Edit (1/21/21): (Start)

For your first example, a classic method of interpolation is related to fractional calculus.

$$k!\; a(k) = k! \; \oint_{|z|=r} \frac{e^z}{z^{k+1}} \; dz = e^{-1}k! \; \oint_{{|z|=r}} \frac{e^{z+1}}{z^{k+1}} \; dz $$

$$= e^{-1}k! \; \oint_{|z-1|=1} \frac{e^{z}}{(z-1)^{k+1}} \; dz =e^{-1} D^k_{z=1} e^z.$$

Interpolating using a standard fractional integroderivative, of which there are several reps,

$$\lambda! \; a(\lambda) = \; e^{-1} D_{z=1}^{\lambda} \; e^z = e^{-1} \; \sum_{n \ge 0} \frac{z^{n-\lambda}}{(n-\lambda)!}\; |_{z=1}$$

$$ = e^{-z} \; \sum_{n \ge 0} \frac{z^{n-\lambda}}{(n-\lambda)!}\; |_{z=1} = e^{-z} z^{-\lambda}\; E_{1,-\lambda}(z) \; |_{z=1},$$

where $E_{\alpha,\beta}(z)$ is the Mittag-Leffler function (general definition in Wikipedia, MathWorld; some history and applications), encountered very early on by anyone exploring fractional calculus.

This method of interpolation gives the entire function

$$ a(\lambda) = e^{-1} \; E_{1,-\lambda}(1) \frac{1}{\lambda!} = e^{-1} \; \sum_{n \ge 0} \frac{1}{(n-\lambda)!} \; \frac{1}{\lambda!}, $$

which matches the OP's first graph and extends it to any real or complex argument, giving, of course, $a(k) = 1/k!$ for $k=0,1,2, ...$.

Similarly, the fractional calculus can be applied to usefully interpolate coefficients generated by $ D_z^n \; f(z)$ to those of $D_z^{\lambda} f(z)$, with care taken with defining branch cuts and contours of integration for the complex function for the point of evaluation. The fundamental example is Euler's integral rep of the beta function as depicted below. Another is the interpolation of the associated Laguerre polynomials to the confluent hypergeometric functions and, therefore, interpolations of the associated coefficients. (See links below.)

Other productive methods of interpolation--all can be related to fractional calculus--are sketched below.

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Edit 1/23/21: (Start)

The interpolation you desire is obtained by applying Ramanujan's favorite Master Formula, a.k.a. Mellin transform interpolation, as discussed below and illustrated in four other MO-Qs--Q1, Q2, Q3, and Q4. This, naturally, amounts to replacing $k$ by $s$ only outside your Cauchy integral rather than within for the reason Terry Tao notes, which is equivalent to noting the Cauchy contour integration is not equal to the Mellin transform integration.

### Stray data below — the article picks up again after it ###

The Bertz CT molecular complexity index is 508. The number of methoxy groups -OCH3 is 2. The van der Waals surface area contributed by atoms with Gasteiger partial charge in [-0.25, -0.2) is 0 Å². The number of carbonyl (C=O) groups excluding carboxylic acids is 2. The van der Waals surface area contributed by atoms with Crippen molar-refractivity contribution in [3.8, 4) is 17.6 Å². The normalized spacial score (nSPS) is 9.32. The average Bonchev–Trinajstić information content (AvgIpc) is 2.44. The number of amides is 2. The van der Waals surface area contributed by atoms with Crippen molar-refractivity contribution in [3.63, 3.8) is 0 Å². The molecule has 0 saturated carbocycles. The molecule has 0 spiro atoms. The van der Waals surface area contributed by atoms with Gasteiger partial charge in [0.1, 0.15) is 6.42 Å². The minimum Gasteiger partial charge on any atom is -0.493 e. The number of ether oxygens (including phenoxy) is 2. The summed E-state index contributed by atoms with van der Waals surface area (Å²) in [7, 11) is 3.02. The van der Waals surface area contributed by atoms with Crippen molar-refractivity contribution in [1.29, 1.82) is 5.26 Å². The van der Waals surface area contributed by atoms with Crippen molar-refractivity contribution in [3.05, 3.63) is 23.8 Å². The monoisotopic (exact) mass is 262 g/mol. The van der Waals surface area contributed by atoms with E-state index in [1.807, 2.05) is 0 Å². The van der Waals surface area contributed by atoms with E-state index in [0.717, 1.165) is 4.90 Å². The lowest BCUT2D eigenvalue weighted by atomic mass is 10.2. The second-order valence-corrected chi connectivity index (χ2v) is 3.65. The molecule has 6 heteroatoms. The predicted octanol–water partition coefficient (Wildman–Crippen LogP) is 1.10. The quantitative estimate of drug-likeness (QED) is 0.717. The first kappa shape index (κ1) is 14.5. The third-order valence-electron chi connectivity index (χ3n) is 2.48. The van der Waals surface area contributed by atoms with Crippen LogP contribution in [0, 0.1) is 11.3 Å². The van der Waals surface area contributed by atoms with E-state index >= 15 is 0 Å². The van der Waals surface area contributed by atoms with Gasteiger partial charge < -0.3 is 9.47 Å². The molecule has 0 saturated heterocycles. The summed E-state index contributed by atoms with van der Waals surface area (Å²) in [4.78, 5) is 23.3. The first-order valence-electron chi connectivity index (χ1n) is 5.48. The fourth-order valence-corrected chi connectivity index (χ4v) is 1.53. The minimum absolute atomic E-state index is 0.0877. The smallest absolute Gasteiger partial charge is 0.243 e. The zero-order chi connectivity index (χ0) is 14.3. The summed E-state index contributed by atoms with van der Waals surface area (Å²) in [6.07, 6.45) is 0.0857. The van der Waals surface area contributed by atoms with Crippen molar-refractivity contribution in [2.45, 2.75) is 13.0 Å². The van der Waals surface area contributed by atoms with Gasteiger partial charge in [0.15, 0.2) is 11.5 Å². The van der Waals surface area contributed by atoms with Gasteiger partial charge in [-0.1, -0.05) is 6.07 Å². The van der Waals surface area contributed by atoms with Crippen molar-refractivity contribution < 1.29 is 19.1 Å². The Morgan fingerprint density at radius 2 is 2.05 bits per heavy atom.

(End)

The Mellin transform pair allows for interpolation of the coefficients of generating functions, often directly connected to sinc and/or Newton interpolation. Basically, the following is a sketch of the analytics of Ramanujan's Master Formula/Theorem, which he so profoundly and elegantly wielded.

Here $(a.)^n := a_n$ in the Taylor series $e^{a.x}$ is interpolated as $a_{-s}$ via the Mellin transform of the Taylor series $f(x) = e^{-a.x}$.

First consider the *normalized* Mellin transform and its inverse

$$F(s) = MT[f(x)] = \int_{0}^{\infty} f(x) \; \frac{x^{s-1}}{(s-1)!} \; dx$$

$$f(x) = MT^{-1}[F(s)] = \frac{1}{2 \pi i} \int_{\sigma - i \infty}^{\sigma + i \infty} \frac{\pi}{\sin(\pi s)} F(s) \frac{x^{-s}}{(-s)!} \; ds .$$

Then the RMT holds for a class of functions such that the simple poles of the inverse sine in the inverse Mellin transform give

$$f(x) = e^{-a.x} = \sum_{n \geq 0} \frac{(-a.x)^n}{n!} = \sum_{n=0} a_n \frac{(-x)^n}{n!} =
\sum_{n=0} F(-n) \frac{(-x)^n}{n!} \; ,$$

that is, such that we may close the complex contour to the left (e.g., in the sense of the limit of a semicircle with its radius expanding to infinity) for $0 < \sigma < 1$ and $0 < x < 1$ when $F(s)$ has no singularities/poles within the contour. This rep allows an extension of the RMT (and the Mellin transform) to cases in which poles are present in $F(s)$ and to other ranges of $x$.

Also note (see, e.g., Gelfand and Shilov's "Generalized Functions") the relation

$$D_x^{m+n+1} \; H(x) \frac{x^m}{m!} = H(x) \frac{x^{-n-1}}{(-n-1)!} = \delta^{(n)}(x),$$

reflected in the two (of several) reps of the fractional differintegro op equivalent under analytic continuation

$$\frac{x^{\alpha-\beta}}{(\alpha-\beta)!} = \frac{d^{\beta}}{dx^\beta}\frac{x^{\alpha}}{\alpha!}=\int_{0}^{x}\frac{z^{\alpha}}{\alpha!}\frac{(x-z)^{-\beta-1}}{(-\beta-1)!} dz = \frac{1}{2\pi i} \oint_{|z-x|=|x|}\frac{z^{\alpha}}{\alpha!}\frac{\beta!}{(z-x)^{\beta+1}}dz ,$$